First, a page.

The last thing Leif was sure he saw with his own eyes was Tall Cedar's smile. Then the heat and the sweat and the stench of bodies overwhelmed him, and he saw other things:
His son, Erik, alone in a small boat, poling away across a river. Darkness on the other side.
His foster-father, Tyrker, laughing wildly, mouth agape and full of meat.
His foster-brother, Stókk, lying on stone as if dead, bound with chains.
His wife, Laussa, screaming and crying with grief, spattered with blood.
His nephews and neice, Stókk's children, smiling, holding stone knives and spears while the stockade burned around them.
Leif screamed and thrashed. It was like trying to escape from a tangle of thick vines, or a giant spider's web. There was terrible heat and he couldn't breathe.
Then it was over, he was on his hands and knees in the grass, chest pounding, gasping at the cool evening air. People around him were shouting, calling him. Hands reached out for him, he brushed them away. The earth tilted under him as he staggered to his feet.
"I am here," he said. "Where is Erik? Where is Laussa?"
"Your son and wife are at the potlatch, my lord," said a voice. "They are dancing."
Leif found a tree and held on to it for dear life. Spots swam in front of his eyes. "Tyrker? Stókk?" he said.
"They are feasting, my lord," said the voice. Leif placed the voice: his manservant, Róg.
"God bless you, Róg," said Leif. "Stand by me. The world shifts."
Róg took his hand, and Leif steadied himself. The ground settled somewhat. "Where are Stókk's children?" he asked.
Róg did not answer.
"Róg! Where are they?"
"I do not know, my lord. They were dancing with Erik, but I don't see them there now --"
Leif screamed, "Find them!"
Róg barked orders. Leif heard running and calling. "Find them," he whispered. The smiles, the burning --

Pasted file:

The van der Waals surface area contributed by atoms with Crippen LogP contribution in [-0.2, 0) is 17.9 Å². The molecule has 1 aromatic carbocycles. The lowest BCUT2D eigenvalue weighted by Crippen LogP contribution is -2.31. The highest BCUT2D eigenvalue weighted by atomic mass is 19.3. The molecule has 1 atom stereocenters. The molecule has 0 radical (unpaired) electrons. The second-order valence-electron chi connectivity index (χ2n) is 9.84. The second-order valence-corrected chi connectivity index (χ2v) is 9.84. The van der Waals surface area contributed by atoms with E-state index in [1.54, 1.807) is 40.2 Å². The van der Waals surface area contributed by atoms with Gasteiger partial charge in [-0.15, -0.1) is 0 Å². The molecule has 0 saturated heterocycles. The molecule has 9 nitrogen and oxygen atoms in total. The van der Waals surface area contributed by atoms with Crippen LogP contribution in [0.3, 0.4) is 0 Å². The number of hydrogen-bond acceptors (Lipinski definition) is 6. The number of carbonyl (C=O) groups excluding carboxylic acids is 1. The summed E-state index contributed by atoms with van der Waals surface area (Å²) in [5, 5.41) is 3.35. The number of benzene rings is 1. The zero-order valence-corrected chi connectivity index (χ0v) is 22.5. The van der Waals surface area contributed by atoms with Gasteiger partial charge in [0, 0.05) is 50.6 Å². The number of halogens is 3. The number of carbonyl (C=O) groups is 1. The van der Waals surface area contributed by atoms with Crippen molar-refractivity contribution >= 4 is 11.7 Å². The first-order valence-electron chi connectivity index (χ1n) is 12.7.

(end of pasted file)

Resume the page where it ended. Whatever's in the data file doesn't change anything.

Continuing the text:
A distant shout: "Here they are!"
"Bring them to me," said Leif. "Bring them all to me. It's time for the gift-giving."
"But my lord," said Róg, "that is not until well after nightfall; people are still eating and dancing and the sweat-lodge is not -- "
"Now is the time," growled Leif. "I will be giving my gifts. Gather everyone."
Róg obeyed. As the orders went out, and the dancing and feasting came to a chaotic stop, Róg helped Leif over to the great hall. Leif felt his strength returning as they climbed the steps, and when they entered, Leif said, "Thank you, Róg," and let go of his arm.
"My lord," said Róg, "the food for the gift-giving is not ready."
"Serve wine only," said Leif. "This will not take long, and then we can return to the dancing and feasting outside."
Róg bowed and went out to arrange matters. Leif slowly walked down the long central table to his great carved seat and lowered himself into it, listening to the shouting and calling outside. After a moment he heard the words he'd been waiting for: svi∂a, brenna. Arson.
People began to file in and take their seats at the long table. His brother Thorvald and his family; Tyrker and his 'Namgis wife. Tall Cedar and his family.
"Leif," said Tall Cedar. He looked concerned. "You left the sweat lodge. Are you -- "
"Yes, I am fine now," said Leif. "I had a vision. We will speak later."
Tall Cedar nodded and sat down. Others came in, and then his wife and son, who sat next to him.
"Leif," said Laussa urgently. "What is going on? Why are you calling the gift-giving now? -- Did you hear about Stókk's children?"
"I had a vision," said Leif. "Quiet now, I will explain everything."
"Father," said Erik. "They were at the north end of the stockade, by the grain stores, setting -- "
"I know," said Leif.
"Why would they do such a thing?" asked Laussa.
Leif shook his head. "When you are no longer a child," he said, "and not yet full grown, there are strange fires that burn in you. You need to test yourself against the world. You need to prove, to yourself and to the ancestors and to whatever gods there be, that you belong here. This is why I, and so many other young men, went a-viking when I was fifteen. And why the 'Namgis here have their vision quests and death-houses. But these young people, their mother and grandmother are 'Namgis, but they are not 'Namgis enough to visit the death-houses, and there's nowhere in Leifland to go a-viking."